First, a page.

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Emergency Treatment of Eye

Emergency Treatment of Eye

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Published by: Nurrisya Pane on Jun 09, 2014
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Emergency treatment of chemicaland thermal eye burns
Ralf Kuckelkorn, Norbert Schrage, Gabriela Keller andClaudia Redbrake
Department of Ophthalmology, Universitätsklinikum der RWTH Aachen, Aachen,Germany
ABSTRACT.Chemical and thermal eye burns account for a small but significant fraction of ocular trauma. The speed at which initial irrigation of the eye begins, has thegreatest influence on the prognosis and outcome of eye burns. Water is com-monly recommended as an irrigation fluid. However, water is hypotonic to thecorneal stroma. The osmolarity gradient causes an increased water influx intothe cornea and the invasion of the corrosive substance into deeper corneal struc-tures. We therefore recommend higher osmolarities for the initial rinsing tomobilize water and the dissolved corrosives out of the burnt tissue. Universalsystems such as amphoteric solutions, which have an unspecific binding withbases and acids, provide a convenient solution for emergency neutralisation.Both conservative anti-inflammatory therapy and early surgical intervention areimportant to reduce the inflammatory response of the burnt tissue. In mostsevere eye burns, tenonplasty re-establishes the conjunctival surface and limbalvascularity and prevents anterior segment necrosis.
Key words:
 cornea – emergency treatment – eye burns – irrigation fluid – reconstructive surgery.
Acta Ophthalmol. Scand. 2002: 80: 4–10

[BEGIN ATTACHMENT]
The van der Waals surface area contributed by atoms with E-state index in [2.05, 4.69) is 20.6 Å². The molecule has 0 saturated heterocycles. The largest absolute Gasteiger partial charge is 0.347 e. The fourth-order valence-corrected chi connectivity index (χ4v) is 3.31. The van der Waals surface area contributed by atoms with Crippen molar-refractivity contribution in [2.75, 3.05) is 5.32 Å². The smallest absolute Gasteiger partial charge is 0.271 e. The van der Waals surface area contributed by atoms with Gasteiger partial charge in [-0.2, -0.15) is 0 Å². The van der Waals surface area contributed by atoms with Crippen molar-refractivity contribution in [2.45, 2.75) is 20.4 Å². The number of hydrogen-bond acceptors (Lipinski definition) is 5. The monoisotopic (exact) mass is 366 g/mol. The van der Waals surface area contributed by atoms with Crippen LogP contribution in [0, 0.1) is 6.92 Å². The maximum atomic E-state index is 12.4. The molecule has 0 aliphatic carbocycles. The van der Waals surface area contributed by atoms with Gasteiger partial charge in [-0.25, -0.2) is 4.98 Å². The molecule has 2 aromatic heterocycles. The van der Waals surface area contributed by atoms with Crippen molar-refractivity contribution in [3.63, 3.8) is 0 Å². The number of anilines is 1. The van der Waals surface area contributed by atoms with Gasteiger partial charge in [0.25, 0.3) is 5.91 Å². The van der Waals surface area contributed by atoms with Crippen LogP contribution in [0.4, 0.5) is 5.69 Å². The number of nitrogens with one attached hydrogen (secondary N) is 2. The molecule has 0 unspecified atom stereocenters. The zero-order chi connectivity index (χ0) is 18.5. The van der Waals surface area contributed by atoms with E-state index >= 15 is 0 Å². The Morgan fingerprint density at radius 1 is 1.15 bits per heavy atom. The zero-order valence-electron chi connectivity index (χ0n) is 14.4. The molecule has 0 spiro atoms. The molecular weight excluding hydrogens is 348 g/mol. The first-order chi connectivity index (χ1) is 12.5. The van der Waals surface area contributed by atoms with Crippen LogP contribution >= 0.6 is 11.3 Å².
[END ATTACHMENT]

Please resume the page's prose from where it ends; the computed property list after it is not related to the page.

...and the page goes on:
Copyright 
c
Acta Ophthalmol Scand 2002. ISSN 1395-3907 
R
ecent studies put the incidence of chemical and thermal injuries tothe eye at 7.7%
ª
18% of all ocular trauma(Watz & Reim 1973; Pfister et al. 1984;Liggett 1989; MacEwen 1989; Zagelbaumet al. 1993). Most of these injuries aretrivial and do not cause any lastinglesions, others result in permanent unilat-eral or bilateral visual impairment and alife of dependency (Kuckelkorn et al.1993). The majority of victims are youngand exposure occurs at home, work andin association with criminal assaults(Keeney 1974; Morris et al. 1987; Thi-elsch et al. 1989). Alkali injuries occurmore frequently than acid injuries (Pfister1983; Morgan 1987), eye burns caused bydetergents and thermal agents being lessfrequent again (Kuckelkorn et al. 1995).The most common agents causing alkaliburns are ammonia (NH
3
), lye (NaOH),potassium hydroxide (KOH) and lime(CaOH2). Sulfuric (H2SO
4
), sulfurous(H2SO
3
), hydrofluoric (HF) and hydro-chloric (HCL) acids are the most com-mon causes of acid burns. Table1 lists thedata from 191 patients with 260 severelyburnt eyes who were treated in the eyecenter of the RWTH Aachen between1980 and 1995. There was a high inci-dence of bilateral injuries and most of theinjuries occured at home or during leisureactivities.
Action of alkalis and acids
The severity of ocular injury is related tothe type of chemical, the volume and con-centration (pH) of the solution and theduration of exposure (Hughes 1946). Al-kalis penetrate more rapidly than acids.The hydroxylion (OH) saponifies thefatty acid components of the cell mem-branes with consecutive cell disruptionand cell death, while the cation is respon-sible for the penetration process of thespecific alkali (McCulley 1987). Thepenetration rate increases from calciumhydroxide (slowest), potassium hydroxide(faster), sodium hydroxide (even faster) toammonium hydroxide (fastest; Grant1974). Depending on the degree of pene-tration, there is a loss of corneal and con- junctival epithelium, stromal keratocytesand endothelium. Hydration of the glyco-saminoglycans results in loss of clarity of the stroma (Grant & Kern 1955). Dam-age to the vascular endothelium of con- junctival and episcleral vessels leads tothrombosis of the episleral vessels.The stronger the alkali, the faster itspenetration. Irreversible damage occursat a pH above 11.5 (Friedenwald et al.1944). The pH in the aqueous humourrises within a few seconds of contact withammonium hydroxide (Graupner &Hausmann 1970). Intraocular structuressuch as the iris, lens and ciliary body arerapidly damaged.